The Islamist party charged with forming Tunisia's new government has promised to complete the job by the end of the week to meet the country's crises, an official said Wednesday.
Tunisia's president, himself just elected, appointed Hamadi Jebali, the secretary-general of Ennahda Party which dominated October's elections, to form the interim government.
Under the new system, executive power will be centered on the prime minister who has three weeks to present his choices for the assembly's approval.
Samir Dilou, a leading member of the party, said he expected that period to be substantially shortened, perhaps even by week's end so that urgent economic issues can be tackled.
For now, the outgoing interim government formed after President Zine Abidine Ben Ali fled, will manage the affairs of state. Tunisians overthrew Ben Ali in January, sparking pro-democracy protests across the Arab world.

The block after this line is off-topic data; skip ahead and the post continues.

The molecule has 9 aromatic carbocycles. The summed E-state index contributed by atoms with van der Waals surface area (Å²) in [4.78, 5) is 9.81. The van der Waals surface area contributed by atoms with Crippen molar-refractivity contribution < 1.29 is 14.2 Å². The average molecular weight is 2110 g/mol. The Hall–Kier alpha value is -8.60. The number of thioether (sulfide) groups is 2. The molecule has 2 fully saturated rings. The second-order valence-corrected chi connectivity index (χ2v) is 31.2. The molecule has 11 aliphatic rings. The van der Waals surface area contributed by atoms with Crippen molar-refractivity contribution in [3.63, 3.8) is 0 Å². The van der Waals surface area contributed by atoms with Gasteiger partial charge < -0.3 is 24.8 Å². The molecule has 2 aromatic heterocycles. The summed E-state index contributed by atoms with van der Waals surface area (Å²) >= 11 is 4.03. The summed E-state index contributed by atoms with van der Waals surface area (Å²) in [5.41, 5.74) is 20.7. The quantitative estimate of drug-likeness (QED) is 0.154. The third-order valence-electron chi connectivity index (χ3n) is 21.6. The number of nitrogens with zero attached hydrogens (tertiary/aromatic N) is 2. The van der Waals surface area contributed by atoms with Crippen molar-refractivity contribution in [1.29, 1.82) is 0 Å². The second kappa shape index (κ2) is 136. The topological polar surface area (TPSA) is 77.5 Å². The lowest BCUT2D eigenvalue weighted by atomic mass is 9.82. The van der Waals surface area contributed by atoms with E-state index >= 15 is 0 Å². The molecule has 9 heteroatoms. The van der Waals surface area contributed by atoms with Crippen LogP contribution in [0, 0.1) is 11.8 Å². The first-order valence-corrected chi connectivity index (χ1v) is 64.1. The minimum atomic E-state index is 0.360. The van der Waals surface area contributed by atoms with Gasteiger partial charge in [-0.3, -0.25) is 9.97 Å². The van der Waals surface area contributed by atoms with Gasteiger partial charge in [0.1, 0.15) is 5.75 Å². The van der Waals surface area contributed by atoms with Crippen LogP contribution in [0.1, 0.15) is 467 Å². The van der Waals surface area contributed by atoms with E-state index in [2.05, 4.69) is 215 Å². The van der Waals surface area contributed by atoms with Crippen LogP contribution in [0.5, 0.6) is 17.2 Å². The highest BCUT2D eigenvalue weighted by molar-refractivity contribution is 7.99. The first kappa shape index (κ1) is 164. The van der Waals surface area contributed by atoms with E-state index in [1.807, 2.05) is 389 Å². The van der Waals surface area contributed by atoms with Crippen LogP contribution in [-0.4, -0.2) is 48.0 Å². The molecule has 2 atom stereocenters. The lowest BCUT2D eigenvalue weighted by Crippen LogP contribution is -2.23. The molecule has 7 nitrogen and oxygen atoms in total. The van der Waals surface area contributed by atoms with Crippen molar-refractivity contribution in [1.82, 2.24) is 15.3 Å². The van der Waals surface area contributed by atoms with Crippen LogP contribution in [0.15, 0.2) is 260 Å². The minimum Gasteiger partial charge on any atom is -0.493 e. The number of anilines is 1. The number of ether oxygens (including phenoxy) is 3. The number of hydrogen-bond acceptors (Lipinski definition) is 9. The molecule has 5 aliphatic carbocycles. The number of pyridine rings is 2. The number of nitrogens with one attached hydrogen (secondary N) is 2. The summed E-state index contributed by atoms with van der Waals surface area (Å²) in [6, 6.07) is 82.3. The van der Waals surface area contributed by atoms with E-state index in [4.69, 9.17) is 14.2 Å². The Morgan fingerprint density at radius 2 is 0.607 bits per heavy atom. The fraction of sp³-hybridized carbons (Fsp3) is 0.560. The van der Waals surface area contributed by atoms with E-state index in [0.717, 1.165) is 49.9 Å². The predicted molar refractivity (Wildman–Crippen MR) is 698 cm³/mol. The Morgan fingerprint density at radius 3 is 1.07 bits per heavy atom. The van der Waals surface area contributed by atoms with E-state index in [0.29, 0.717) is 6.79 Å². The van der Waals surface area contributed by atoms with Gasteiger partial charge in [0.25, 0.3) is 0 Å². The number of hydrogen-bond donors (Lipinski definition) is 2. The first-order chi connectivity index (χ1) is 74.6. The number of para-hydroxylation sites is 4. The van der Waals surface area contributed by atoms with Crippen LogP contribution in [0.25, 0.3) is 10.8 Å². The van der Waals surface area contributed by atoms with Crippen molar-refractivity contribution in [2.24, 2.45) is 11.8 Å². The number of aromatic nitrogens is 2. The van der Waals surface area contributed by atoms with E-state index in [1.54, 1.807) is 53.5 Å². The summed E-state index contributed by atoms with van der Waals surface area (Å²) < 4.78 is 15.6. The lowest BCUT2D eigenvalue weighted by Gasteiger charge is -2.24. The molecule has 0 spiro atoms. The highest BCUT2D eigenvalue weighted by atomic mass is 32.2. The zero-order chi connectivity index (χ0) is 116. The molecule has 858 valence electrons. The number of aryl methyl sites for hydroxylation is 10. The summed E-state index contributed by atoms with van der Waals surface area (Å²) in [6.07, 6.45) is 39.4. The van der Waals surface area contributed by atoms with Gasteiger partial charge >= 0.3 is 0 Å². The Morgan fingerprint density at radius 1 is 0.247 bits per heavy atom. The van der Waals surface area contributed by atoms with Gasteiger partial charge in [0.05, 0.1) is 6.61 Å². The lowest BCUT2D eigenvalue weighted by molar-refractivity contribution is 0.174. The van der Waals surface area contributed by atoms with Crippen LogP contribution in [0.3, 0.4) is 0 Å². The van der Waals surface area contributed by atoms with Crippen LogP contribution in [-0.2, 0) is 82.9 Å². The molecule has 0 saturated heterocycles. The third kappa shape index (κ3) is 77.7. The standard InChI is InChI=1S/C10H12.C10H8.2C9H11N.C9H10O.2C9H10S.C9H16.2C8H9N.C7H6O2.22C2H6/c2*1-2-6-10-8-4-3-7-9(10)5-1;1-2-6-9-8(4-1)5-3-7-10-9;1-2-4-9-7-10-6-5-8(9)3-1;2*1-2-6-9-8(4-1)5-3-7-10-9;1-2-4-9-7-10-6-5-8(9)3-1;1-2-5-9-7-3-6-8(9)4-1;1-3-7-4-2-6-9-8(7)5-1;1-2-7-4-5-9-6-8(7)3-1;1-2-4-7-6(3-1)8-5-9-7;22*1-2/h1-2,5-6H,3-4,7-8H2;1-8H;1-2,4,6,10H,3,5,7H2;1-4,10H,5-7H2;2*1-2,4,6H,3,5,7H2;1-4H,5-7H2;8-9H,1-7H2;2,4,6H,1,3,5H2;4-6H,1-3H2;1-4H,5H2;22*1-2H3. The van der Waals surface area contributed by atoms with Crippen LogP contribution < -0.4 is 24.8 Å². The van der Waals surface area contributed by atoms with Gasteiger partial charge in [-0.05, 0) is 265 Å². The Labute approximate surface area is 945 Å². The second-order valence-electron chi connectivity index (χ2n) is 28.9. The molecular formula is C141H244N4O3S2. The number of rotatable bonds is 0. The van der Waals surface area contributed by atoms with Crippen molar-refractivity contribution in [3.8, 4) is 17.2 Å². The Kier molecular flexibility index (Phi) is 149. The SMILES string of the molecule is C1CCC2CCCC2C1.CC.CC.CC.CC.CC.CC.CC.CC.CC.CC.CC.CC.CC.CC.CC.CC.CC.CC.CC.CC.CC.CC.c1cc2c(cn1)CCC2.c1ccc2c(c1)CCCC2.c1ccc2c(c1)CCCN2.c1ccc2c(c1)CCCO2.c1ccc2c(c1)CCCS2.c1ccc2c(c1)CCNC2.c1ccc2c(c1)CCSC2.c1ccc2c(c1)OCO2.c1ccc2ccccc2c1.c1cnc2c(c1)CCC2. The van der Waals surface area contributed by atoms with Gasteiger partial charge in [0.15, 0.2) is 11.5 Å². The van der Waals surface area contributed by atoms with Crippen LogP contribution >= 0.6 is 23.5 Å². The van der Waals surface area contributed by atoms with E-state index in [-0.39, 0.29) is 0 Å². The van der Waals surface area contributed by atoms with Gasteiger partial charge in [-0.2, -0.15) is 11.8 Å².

A long repressed moderate Islamist party then won the most seats in October's election for an assembly to form an interim government and write the new constitution.
Ennahda has formed a ruling coalition with the liberal Congress for the Republic and the left of center Ettakatol, or Forum Party.
The assembly elected veteran right activist Moncef Marzouki president Monday.